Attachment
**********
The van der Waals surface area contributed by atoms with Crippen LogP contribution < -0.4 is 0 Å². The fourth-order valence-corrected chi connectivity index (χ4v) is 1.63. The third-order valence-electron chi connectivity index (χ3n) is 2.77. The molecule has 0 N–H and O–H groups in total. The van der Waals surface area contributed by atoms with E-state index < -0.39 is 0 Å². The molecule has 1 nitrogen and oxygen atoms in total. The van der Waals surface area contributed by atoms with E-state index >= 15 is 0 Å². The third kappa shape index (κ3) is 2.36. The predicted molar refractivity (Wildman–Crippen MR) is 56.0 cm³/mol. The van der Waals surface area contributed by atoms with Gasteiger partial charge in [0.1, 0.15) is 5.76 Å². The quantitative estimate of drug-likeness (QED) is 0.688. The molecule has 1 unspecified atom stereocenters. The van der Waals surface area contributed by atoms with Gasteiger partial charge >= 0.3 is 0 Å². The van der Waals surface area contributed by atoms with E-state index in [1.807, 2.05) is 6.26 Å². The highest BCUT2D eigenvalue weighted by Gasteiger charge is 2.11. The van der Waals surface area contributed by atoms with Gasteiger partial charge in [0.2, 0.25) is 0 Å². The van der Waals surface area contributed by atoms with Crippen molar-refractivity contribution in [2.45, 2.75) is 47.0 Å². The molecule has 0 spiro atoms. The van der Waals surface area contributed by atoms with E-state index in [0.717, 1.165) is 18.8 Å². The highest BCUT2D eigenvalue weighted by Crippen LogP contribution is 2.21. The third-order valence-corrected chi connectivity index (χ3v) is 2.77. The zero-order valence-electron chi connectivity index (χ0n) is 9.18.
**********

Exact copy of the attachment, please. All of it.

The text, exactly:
The van der Waals surface area contributed by atoms with Crippen LogP contribution < -0.4 is 0 Å². The fourth-order valence-corrected chi connectivity index (χ4v) is 1.63. The third-order valence-electron chi connectivity index (χ3n) is 2.77. The molecule has 0 N–H and O–H groups in total. The van der Waals surface area contributed by atoms with E-state index < -0.39 is 0 Å². The molecule has 1 nitrogen and oxygen atoms in total. The van der Waals surface area contributed by atoms with E-state index >= 15 is 0 Å². The third kappa shape index (κ3) is 2.36. The predicted molar refractivity (Wildman–Crippen MR) is 56.0 cm³/mol. The van der Waals surface area contributed by atoms with Gasteiger partial charge in [0.1, 0.15) is 5.76 Å². The quantitative estimate of drug-likeness (QED) is 0.688. The molecule has 1 unspecified atom stereocenters. The van der Waals surface area contributed by atoms with Gasteiger partial charge >= 0.3 is 0 Å². The van der Waals surface area contributed by atoms with E-state index in [1.807, 2.05) is 6.26 Å². The highest BCUT2D eigenvalue weighted by Gasteiger charge is 2.11. The van der Waals surface area contributed by atoms with Gasteiger partial charge in [0.2, 0.25) is 0 Å². The van der Waals surface area contributed by atoms with Crippen molar-refractivity contribution in [2.45, 2.75) is 47.0 Å². The molecule has 0 spiro atoms. The van der Waals surface area contributed by atoms with E-state index in [0.717, 1.165) is 18.8 Å². The highest BCUT2D eigenvalue weighted by Crippen LogP contribution is 2.21. The third-order valence-corrected chi connectivity index (χ3v) is 2.77. The zero-order valence-electron chi connectivity index (χ0n) is 9.18.